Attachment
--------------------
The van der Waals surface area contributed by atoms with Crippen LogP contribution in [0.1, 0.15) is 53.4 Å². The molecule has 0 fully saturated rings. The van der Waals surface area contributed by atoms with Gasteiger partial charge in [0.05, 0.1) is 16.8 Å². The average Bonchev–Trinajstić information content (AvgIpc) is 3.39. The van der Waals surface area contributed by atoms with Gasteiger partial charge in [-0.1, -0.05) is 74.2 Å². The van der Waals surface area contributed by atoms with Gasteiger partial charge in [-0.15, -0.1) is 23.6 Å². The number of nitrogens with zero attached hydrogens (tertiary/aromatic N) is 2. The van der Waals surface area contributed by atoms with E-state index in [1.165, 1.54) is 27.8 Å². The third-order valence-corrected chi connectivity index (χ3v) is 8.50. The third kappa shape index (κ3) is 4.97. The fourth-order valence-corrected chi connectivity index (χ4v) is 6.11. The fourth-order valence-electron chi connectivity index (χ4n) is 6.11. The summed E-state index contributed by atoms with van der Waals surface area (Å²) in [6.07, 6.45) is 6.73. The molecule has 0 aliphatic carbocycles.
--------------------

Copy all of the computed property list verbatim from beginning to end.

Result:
The van der Waals surface area contributed by atoms with Crippen LogP contribution in [0.1, 0.15) is 53.4 Å². The molecule has 0 fully saturated rings. The van der Waals surface area contributed by atoms with Gasteiger partial charge in [0.05, 0.1) is 16.8 Å². The average Bonchev–Trinajstić information content (AvgIpc) is 3.39. The van der Waals surface area contributed by atoms with Gasteiger partial charge in [-0.1, -0.05) is 74.2 Å². The van der Waals surface area contributed by atoms with Gasteiger partial charge in [-0.15, -0.1) is 23.6 Å². The number of nitrogens with zero attached hydrogens (tertiary/aromatic N) is 2. The van der Waals surface area contributed by atoms with E-state index in [1.165, 1.54) is 27.8 Å². The third-order valence-corrected chi connectivity index (χ3v) is 8.50. The third kappa shape index (κ3) is 4.97. The fourth-order valence-corrected chi connectivity index (χ4v) is 6.11. The fourth-order valence-electron chi connectivity index (χ4n) is 6.11. The summed E-state index contributed by atoms with van der Waals surface area (Å²) in [6.07, 6.45) is 6.73. The molecule has 0 aliphatic carbocycles.